Fancy Serial Numbers

seven in a row fancy serial number
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First, there are a lot of factors that come into play when determining the value of currency.

Condition, the type of error or variety in the piece, the aging of the bill or coin, and so forth. With this in mind, just having a collectible or fancy serial number does not mean that old, torn bill is worth much. Now, if you are able to maintain higher condition of the bill and the item has a very unique serial number, you could be sitting on thousands of dollars!

Also, the denomination of the bill is factored into the value as well, but plays less of an impact than you would imagine. The higher value bills will be worth a comparable face- value increase than lower face- value bills.


So, a $100 bill with a radar repeating serial number will be worth a similar increase to worth over its original $100 face value as the $5 bill with a radar repeating serial number. Of course, both bills would need to be in comparable condition.

However, the same fancy serial number on a $100 bill won’t make it worth $2,500.  A $100 bill is already worth $100, so it takes a really important serial number to add a lot of extra value there.  It would be very costly to collect $100 bills just because of their serial numbers.

Star Note Bills with Fancy Serial Numbers

Solid Serial Number – All One Number

Low Serial Number – Two Digits or Less

Trailing Zero Serial Number – Seven Zeros after Number

Ladder Serial Number – Sequence of Consecutive Numbers

Radar Serial Number – Reads the Same Both Ways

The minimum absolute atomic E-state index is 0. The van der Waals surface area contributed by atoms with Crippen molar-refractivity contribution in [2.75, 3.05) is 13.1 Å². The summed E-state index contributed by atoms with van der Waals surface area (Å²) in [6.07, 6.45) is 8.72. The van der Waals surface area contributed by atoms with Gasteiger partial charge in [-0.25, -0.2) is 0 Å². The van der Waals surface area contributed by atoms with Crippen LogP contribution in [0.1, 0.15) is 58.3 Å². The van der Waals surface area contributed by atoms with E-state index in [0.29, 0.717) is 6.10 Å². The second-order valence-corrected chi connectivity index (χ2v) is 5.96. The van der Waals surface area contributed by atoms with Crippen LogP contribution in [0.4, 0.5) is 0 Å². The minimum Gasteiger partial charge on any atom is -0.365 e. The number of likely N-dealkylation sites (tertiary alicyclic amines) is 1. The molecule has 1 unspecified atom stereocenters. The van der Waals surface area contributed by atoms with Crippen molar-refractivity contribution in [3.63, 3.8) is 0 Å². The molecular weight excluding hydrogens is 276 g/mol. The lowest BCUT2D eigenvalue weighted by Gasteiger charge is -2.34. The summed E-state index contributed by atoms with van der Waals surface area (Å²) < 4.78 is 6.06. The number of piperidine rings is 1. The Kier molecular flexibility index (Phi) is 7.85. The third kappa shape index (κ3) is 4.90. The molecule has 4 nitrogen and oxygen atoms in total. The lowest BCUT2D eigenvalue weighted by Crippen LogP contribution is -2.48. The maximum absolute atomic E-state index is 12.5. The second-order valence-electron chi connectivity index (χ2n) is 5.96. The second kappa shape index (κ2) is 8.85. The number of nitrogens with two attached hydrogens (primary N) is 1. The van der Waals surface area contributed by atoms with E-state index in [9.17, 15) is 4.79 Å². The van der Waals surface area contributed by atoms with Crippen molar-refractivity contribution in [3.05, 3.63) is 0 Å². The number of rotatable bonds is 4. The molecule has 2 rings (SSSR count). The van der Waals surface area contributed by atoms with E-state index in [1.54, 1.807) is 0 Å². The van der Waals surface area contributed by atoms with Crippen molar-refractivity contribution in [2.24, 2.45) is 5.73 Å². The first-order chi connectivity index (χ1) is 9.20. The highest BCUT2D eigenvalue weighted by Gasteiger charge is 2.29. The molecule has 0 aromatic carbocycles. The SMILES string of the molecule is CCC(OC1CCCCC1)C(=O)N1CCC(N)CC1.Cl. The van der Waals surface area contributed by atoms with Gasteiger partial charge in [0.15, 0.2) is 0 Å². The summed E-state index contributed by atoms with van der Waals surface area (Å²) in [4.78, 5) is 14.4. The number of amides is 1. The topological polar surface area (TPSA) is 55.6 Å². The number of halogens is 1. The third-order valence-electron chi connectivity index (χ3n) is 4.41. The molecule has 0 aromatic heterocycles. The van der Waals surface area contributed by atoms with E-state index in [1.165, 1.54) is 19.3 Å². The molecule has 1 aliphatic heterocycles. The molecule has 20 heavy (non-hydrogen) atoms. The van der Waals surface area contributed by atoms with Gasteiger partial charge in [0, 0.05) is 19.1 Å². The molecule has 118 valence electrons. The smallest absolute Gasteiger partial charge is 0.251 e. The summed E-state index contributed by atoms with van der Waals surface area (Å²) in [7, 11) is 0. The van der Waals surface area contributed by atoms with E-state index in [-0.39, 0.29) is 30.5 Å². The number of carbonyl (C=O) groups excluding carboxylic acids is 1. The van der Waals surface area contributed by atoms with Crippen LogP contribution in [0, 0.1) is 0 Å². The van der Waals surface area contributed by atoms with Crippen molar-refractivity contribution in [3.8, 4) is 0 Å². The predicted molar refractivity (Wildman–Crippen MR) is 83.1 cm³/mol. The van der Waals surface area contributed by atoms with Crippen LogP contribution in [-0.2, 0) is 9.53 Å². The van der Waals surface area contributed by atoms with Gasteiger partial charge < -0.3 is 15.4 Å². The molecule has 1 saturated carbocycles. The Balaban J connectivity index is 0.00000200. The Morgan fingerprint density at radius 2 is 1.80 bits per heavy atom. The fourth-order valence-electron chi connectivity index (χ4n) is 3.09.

Flipper Serial Number – Reads the Same Upside Down

Repeater Serial Number – Two Numbers Repeated

Binary Serial Number – All Zeros and Ones

Stand Alone Serial Number – Number Surrounded by Zeros

Here are examples of each:



12 thoughts on “Fancy Serial Numbers”

  1. I just got a counterfeit detector. Surprised that each denomination has its own coloured strip under blacklight. One five dollar bill the strip lit up fine,but up in each corner were a dime sized blotches that lit up as well. Turned it over and the reverse was splattered across the bill. Is this considered an error?

  2. Thank you for the contact option here!!

    I have a $10 bill, 1929, #A 000368 from The First National Bank of Fort Branch Indiana.

    And a $100 bill, 2009, #74856923. Numbers 2-9.

    Any feedback would be appreciated if a value is known for either bill. Thank you! ND

  3. I have a a Dollar bill the serial number G 00001223 E I want to know the worth and more insight thanks.

  4. I have a $ 5 bill MB 35353035 E 2013 bill look and feels brand new ( very crisp,clean minor fold ( serial # almost bleed to reverse side of bill ,small dots of ink and and indentation of serial number also very close to going threw bill . Only way I can describe bill .) Also have a $ 1 bill F 00041927 G 2013 fair condition.

  5. Have a $1 bill with serial number :
    I 01170117 A . Just wondering if it had any value other than face thanks in advance

  6. I have a 20 dollar bill.number MF 00808088 A. I know only 0.0032%of bills have this combination. Has two unique digits in 0.011%numbers.there are all even digits.0.39%.contains two pairs at only 10% of eight numbers have this combination. How rare and what do you think it’s worth?

  7. Roger Robertson

    I have a 1st run, Kansas City, Mo mint mark, 2013, $1 bill, starnote, with a low s/n of 00052952, with a couple of fold marks in the middle. I also have another 2013, $1 bill, w/Richmond, Virginia mint mark, s/n of 33343333, has a couple of fold marks also. Both are in V. Good condition, for 7 yr old circulating currencies. Is either one, anything of value ? I also have several other starnotes, various dates, a couple with low s/n’s. Any insight into their possible value would be most appreciated. TY in advance !!
    (Am liking your site more & more all the time, with the commentary’s & info you supply to us. Keep up the great things you are doing for us, to help keep us informed.)

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